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Concert Reviews:
Roger Clyne & The Peacemakers
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The Refreshments
- Nov. 20, 1996

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The Refreshments
- The Bottle & Fresh Horses

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The Refreshments
A Concert Review

October 26, 1997

The Metro

Chicago, IL

A Review and Photos by
The Dude on the Right
Roger Clyne
Roger Clyne
The next time The Refreshments come to Chicago I hope they check with me first. My inaugural show that I saw them found the band being the opener of the opener for Seven Mary Three and I missed half of their show due to traffic. The second time I saw them I seem to remember cold, but they were bumped up to being the opener for Dishwalla. This time the weather sucked, I almost missed the show because the police decided to close Lake Shore Drive, here in Chicago, while I was on it due to Lake Michigan spilling onto the road, and the Cleveland Indians were in game 7 of the World Series and I was afraid this might be my only chance to see the Indians win a World Series and I would miss it because of the show (how's that for a run-on sentence?). Anyway, with these dudes being from the warmth of Arizona I keep wondering why they keep coming to Chicago in the fall and not the summer. Oh well. But, in the end, I made the right choice, braving the driving rain and sleet, to catch The Refreshments return to Chicago.

The Refreshments are cruising around in support of their latest release, "The Bottle and Fresh Horses," on Mercury Records, and as much as I loved "Fizzy, Fuzzy, Big & Buzzy," I'm enjoying this one even more, and seeing them headline a show, which means it was longer than 40 minutes, was very cool because this is a band that you don't get bored with as the show progresses.

Opening with "Blue Collar Suicide" from "Fizzy…," I instantly forgot about all of the things that were pissing me off on my ride to the show, and by the next song, "Preacher's Daughter," from "Bottle..," I even forgot about the Indians and the World Series. With Roger Clyne on vocals leading the way, The Refreshments cruised through about an hour and a half of songs, bouncing back and forth between the new and old material, threw in a new old song called "Psychosis," originally found on their first CD, "Wheelie," and now to be featured on the soundtrack to "American Werewolf in Paris," and tossed in a way cool cover of the Violent Femmes "Kiss Off" intermixed with "European Swallow."

Brian Blush
Brian Blush
What's cool about The Refreshments? I guess for me, I really miss the guitar driven rock and roll that prevailed when I was getting my many musical influences. The Refreshments combine that style while mixing in stories about love, travel, and bars. They go back to songs that have a story to tell, and though the story might be sad at times, it's still fun to listen to. Their lyrics are sometimes quirky, but through it all they maintain an energy that bounced right into the laps of the fans that come to see them. From the opening to the close, Roger didn't overdue the small talk with the crowd, but let the music make the fun, and fun is what the crowd had. I guess that's the other thing about seeing The Refreshments, at least in Chicago, their fans are fans of the entire package. From the beginning to the end these people, ranging from just in high school to out in the real world working 9 to 5, know all of the words, know their appropriate lines (like during "Birds Sing"), and help perpetuate a good time.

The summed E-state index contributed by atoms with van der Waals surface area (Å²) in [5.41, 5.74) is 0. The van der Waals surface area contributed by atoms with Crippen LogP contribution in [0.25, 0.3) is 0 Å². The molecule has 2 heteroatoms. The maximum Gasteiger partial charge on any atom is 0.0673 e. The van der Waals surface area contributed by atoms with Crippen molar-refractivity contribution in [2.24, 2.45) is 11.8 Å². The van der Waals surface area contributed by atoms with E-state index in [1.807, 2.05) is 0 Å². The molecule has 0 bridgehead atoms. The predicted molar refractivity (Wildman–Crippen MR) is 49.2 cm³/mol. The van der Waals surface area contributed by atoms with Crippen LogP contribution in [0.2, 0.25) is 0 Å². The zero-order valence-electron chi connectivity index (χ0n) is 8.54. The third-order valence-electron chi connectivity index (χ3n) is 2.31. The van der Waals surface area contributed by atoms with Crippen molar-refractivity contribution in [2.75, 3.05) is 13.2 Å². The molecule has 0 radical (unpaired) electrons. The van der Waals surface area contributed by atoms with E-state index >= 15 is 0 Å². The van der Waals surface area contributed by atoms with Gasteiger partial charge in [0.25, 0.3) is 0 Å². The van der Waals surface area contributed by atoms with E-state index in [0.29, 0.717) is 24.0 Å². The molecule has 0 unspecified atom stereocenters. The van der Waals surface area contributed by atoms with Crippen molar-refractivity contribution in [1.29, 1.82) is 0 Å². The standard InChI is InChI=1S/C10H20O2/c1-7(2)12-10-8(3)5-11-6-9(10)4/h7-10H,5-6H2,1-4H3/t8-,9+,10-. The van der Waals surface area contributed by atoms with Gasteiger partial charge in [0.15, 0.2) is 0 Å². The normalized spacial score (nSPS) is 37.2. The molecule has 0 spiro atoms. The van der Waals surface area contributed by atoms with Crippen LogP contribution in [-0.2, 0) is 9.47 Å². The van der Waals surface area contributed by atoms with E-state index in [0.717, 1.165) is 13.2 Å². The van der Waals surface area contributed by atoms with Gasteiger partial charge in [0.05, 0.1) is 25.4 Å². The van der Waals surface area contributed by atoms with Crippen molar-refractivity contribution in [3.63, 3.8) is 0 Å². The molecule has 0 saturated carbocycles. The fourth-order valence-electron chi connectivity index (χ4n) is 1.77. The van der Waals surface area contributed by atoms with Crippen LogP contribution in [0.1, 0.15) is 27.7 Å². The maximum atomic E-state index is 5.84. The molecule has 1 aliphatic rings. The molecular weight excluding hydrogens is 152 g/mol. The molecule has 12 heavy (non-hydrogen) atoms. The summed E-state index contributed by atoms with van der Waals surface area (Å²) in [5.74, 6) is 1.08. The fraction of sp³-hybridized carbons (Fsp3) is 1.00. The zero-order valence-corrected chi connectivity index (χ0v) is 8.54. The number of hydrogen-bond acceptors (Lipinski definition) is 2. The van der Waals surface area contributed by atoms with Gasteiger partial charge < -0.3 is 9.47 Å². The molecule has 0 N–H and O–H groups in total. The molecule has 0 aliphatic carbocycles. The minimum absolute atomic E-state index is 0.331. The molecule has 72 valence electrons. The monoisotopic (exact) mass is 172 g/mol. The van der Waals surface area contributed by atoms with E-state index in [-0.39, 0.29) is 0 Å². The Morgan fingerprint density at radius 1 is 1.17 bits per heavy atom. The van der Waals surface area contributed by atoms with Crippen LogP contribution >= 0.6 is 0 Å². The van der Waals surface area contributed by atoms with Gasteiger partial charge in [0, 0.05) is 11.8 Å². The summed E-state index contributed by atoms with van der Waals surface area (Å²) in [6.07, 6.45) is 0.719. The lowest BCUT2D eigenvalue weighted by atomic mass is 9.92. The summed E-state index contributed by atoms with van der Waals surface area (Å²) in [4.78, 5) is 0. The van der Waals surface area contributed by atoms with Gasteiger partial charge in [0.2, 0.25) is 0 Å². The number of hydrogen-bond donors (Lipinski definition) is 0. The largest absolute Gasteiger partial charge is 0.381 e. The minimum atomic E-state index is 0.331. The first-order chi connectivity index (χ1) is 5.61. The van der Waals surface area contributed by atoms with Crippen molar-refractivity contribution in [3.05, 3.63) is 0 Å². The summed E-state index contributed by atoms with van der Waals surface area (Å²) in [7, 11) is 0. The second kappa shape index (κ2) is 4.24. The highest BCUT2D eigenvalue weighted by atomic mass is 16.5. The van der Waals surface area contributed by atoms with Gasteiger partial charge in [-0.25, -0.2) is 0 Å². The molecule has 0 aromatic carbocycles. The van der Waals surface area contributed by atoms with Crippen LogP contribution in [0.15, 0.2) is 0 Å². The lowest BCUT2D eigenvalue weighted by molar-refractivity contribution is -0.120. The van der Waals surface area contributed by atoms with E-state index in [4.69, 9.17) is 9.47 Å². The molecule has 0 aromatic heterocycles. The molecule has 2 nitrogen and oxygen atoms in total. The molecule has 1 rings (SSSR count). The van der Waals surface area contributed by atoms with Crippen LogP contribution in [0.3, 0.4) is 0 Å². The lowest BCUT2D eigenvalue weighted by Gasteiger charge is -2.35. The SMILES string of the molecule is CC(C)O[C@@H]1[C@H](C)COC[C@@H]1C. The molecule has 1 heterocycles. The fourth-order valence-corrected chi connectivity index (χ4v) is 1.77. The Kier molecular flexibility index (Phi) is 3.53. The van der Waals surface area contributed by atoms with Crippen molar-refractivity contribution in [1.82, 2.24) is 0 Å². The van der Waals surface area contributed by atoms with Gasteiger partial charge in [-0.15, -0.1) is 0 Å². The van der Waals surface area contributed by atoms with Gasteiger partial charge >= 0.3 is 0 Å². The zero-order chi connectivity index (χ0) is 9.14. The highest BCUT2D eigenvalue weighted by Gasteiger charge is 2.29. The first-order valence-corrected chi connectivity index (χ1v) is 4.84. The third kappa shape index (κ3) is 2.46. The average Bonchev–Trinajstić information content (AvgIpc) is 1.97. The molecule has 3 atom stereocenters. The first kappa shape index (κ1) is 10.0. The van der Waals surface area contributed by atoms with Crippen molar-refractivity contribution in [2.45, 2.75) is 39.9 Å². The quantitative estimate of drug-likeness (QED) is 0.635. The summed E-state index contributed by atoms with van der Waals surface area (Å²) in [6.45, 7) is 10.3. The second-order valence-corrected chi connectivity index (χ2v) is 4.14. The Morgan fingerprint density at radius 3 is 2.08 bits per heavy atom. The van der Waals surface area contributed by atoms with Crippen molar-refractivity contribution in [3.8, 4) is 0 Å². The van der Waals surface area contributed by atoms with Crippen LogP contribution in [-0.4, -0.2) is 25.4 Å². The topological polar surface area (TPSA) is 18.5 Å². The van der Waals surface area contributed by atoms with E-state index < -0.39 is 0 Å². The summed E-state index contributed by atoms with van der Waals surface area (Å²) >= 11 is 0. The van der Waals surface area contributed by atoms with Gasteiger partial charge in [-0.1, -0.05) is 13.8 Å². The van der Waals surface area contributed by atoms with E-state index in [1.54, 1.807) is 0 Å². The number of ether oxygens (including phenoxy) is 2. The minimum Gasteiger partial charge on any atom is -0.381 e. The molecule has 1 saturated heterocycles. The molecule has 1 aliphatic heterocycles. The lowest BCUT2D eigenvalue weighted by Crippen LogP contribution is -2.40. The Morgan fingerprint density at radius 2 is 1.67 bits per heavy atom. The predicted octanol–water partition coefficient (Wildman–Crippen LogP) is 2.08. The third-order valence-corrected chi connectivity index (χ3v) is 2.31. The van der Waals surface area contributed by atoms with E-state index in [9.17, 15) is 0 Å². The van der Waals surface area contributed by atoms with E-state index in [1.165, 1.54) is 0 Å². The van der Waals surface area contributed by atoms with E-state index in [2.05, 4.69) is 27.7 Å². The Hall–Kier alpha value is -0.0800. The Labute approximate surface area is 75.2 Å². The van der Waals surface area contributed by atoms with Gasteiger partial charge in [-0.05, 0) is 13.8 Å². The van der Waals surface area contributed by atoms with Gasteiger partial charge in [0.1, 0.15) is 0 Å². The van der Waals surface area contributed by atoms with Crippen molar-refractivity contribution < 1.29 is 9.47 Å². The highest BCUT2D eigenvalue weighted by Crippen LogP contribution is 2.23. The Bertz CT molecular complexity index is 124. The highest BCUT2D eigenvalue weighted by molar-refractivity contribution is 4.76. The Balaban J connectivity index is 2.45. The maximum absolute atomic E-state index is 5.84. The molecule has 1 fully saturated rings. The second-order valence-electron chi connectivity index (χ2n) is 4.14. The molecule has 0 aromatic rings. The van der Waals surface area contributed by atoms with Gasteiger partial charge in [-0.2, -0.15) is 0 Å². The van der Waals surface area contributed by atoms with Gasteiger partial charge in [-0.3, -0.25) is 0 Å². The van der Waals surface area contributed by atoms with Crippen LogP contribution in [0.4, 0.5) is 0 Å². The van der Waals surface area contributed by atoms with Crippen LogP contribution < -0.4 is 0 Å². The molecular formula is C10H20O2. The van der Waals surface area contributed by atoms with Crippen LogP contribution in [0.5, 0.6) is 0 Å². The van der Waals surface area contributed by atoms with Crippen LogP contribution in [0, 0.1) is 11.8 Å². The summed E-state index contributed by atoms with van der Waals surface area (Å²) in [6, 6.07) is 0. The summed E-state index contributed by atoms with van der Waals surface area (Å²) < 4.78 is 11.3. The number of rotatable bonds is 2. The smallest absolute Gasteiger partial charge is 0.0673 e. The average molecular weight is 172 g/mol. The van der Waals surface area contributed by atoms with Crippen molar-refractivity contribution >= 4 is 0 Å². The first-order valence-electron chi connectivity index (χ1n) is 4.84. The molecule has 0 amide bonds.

This show had The Refreshments playing nearly every song I really wanted to hear. From "Broken Record" to "Mekong," from "Wanted" to the theme from "King of the Hill," the only song I missed was "Una Soda," (oddly enough, I never thought a band could make a song around some of the only phrases I still remember from three years of high school Spanish. "Dondé el baño, señor" is very important in certain situations!), though I guess that song could be kind of a crowd bringer-downer. Even so, they did play a little music from "Hee Haw" in tribute to Buck Owens and Minnie Pearl, so I'll let skipping "Una Soda" pass.

I still like The Refreshments, even more so now after seeing them headline a show. It was way cool to be able to have a great time for an hour and a half rather than a half hour. The intimate setting of The Metro is a great place to see a show, and the folks that made it out this cold and sleety October night all seemed to go away happy. And although intimate, I still can't help to wonder the captivation this band could have on a crowd with some wireless guitars and a big stage for the band to run around on. I see Roger still kicking the cymbals on the drum set, but being able to run around like Mick Jagger; I see Buddy Edwards cruising around the stage with his bass, playing it behind his head (you don't see that often like he did during "Girly"), and just grinning at everyone; I see Brian Blush toting his guitar around the stage, posing like the best of them; and I see P.H. Naffah, well, he'd still be stuck behind his drum set, but still be somewhat a lunatic.

So, The Refreshments get TWO HUGE THUMBS UP for their show in Chicago. I'm looking forward to their triumphant return, and if they stop by your town, I recommend you go see them. In the end, I really made the right call because the Indians lost. Had I opted to watch the game I would have wasted another night on another let down - a night with the Indians, rather than a sure thing - The Refreshments.

That's it for this one, I'm The Dude on the Right!! L8R!!


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